Also in this newsletter: Italy’s war against plant milk and Co.
Good morning. European Commission president Ursula von der Leyen is in Kyiv today to meet president Volodymyr Zelenskyy, as Ukraine joins the bloc in celebrating Europe Day.
Today, our correspondents covering the European parliament preview a crucial vote on methane emissions in Strasbourg. And our Milan correspondent explains why Italy thinks its food sector is under attack.
Methane is one of the most pernicious greenhouse gases, but regulating its emissions has once again opened up heated debate about the practicalities of new climate laws, write Alice Hancock and Ian Johnston.
Context: Brussels has proposed rules to curb methane emissions in the energy sector. They would force fossil fuel producers to monitor and prevent leaks, such as from mines, in order to align the EU with a global pledge to cut methane pollution by 30 per cent by 2030 and fight global warming.
The European parliament will vote on the law today, but a series of last-minute amendments by the Romanian centre-right MEP Cristian-Silviu Buşoi has raised concerns that the parliament will dilute the provisions to give companies an easier ride.
In an email to fellow lawmakers seen by the Financial Times, Buşoi said that the amendments were “a result of extensive consideration of the circumstances faced by the operators and the member states”.
His proposals would allow exemptions for methane emissions into water and reduce the number of surveys to detect leaks. It would also introduce what Buşoi called “a feasible timeframe” for countries that have a lot of disused wells, which could continue to emit methane for many years after they stop being used.
According to data by the NGO Clean Air Task Force published yesterday, there were more than 880 sources of methane leakage across 15 countries in the EU “with Romania illustrating a significant problem”.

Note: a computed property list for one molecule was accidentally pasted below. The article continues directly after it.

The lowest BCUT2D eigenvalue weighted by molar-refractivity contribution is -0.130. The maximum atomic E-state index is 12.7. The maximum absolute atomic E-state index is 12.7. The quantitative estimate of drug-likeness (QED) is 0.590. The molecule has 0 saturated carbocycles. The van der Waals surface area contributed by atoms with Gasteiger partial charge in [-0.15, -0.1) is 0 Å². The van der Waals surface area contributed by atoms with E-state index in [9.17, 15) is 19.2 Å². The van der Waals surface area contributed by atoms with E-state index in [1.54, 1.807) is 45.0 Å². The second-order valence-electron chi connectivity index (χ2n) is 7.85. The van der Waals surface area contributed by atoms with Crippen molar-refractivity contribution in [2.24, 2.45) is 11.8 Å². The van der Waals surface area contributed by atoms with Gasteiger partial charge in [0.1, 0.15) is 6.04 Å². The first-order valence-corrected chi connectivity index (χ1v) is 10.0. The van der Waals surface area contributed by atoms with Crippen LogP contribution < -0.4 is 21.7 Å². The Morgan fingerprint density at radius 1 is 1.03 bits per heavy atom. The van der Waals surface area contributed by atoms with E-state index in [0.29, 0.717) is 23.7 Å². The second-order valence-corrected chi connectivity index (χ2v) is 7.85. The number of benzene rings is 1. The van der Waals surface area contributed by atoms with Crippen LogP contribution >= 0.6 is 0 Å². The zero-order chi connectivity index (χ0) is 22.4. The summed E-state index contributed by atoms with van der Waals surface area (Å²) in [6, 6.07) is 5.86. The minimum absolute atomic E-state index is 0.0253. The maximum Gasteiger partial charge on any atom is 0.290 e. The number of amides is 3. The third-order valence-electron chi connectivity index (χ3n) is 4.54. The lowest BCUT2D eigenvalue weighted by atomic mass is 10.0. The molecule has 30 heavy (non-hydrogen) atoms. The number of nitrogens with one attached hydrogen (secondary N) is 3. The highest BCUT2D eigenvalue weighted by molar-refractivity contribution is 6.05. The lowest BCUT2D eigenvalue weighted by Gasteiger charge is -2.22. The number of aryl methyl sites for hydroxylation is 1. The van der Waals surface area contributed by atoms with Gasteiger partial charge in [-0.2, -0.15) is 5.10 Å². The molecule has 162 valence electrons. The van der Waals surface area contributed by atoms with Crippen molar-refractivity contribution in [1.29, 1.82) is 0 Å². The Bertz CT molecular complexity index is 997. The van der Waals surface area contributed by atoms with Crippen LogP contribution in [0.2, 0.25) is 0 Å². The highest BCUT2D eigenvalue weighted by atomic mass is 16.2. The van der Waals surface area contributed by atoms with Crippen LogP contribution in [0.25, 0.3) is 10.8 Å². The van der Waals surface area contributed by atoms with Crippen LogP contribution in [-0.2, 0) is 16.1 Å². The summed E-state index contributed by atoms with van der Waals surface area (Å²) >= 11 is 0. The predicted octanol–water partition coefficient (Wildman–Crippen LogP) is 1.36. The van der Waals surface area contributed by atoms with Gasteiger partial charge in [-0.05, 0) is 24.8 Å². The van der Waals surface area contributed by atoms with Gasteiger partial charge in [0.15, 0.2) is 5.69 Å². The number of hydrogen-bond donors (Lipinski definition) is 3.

In an open letter to MEPs, representatives of nine NGOs said that Buşoi’s amendments would “severely undermine” the methane regulation and exempt a “significant number of large companies”. Methane is 80 times more potent as a greenhouse gas than carbon dioxide, the NGOs warned.
The European People’s party, the EU’s biggest parliamentary group, has instructed its MEPs to vote in favour of at least some of the controversial amendments. That includes more relaxed surveillance of methane leaks and looser requirements for fossil fuel imports to the bloc.
This means some provisions to water down the rules could pass. Certainly, the vote will be much tighter than expected, with some last minute scrambling as the EU parliamentary whips tally up their numbers.
Chart du jour: Burnt out
Weighed down by Covid-19 and demographic change, the European health sector is faced with chronic worker shortages. The pressure is mounting as hospitals deal with a big treatment backlog after the pandemic.
Italy is intensifying its crusade against EU sustainable farming rules and lab-grown foods in an effort to promote its signature cuisine, writes Silvia Sciorilli Borrelli.
Context: Italy’s rightwing government is waging a war to protect its food sector. Rome has hit out at the EU commission for not opposing plans in Ireland to put health warnings on alcoholic beverages, including Italian wine. And premier Giorgia Meloni has proposed banning lab-grown meat.
Italy’s agriculture and food sovereignty minister, Francesco Lollobrigida, yesterday attended a conference in Milan titled “Italian food under attack” in a show of support to agricultural trade body Coldiretti.
Coldiretti has warned that the Italian food industry is under serious threat from “health terrorism and climate extremism”.
The powerful farmers’ organisation has been a vocal opponent of certain EU legislative proposals aimed at cutting carbon emissions and making farming more sustainable. It says they will ultimately harm their industry and “Italian food excellence”.
Lollobrigida tweeted after the conference: “Mammoth meatballs, lab grown food, 3D-printed fish, milk without cows. This will make large multinationals profit and destroy our civilisation.”
The minister, a senior member of the ruling Brothers of Italy party, said cultivated meat products were “slush” in an interview with Reuters.
He also pushed back against the idea that slaughter-free meat production based on lab-grown cells was more sustainable. “We reject the idea of standardising products . . . our culture is tied to the land,” he said.
Meanwhile, the Italian food sector does not seem to be suffering much: Italy’s food exports rose by 15 per cent in 2022 to €60.7bn, mostly driven by wine, pasta, fruit and vegetables.
What to watch today
German chancellor Olaf Scholz speaks at European parliament.
EU commission president Ursula von der Leyen travels to Kyiv for Europe Day.
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Sunny afternoon: Barney Jopson on why Spain does not agree on the slippery concept of “la tarde” — and what fascism has to do with it.
Internal barriers: Von der Leyen’s EU commission has not been keeping as close tabs on the single market as her predecessors’.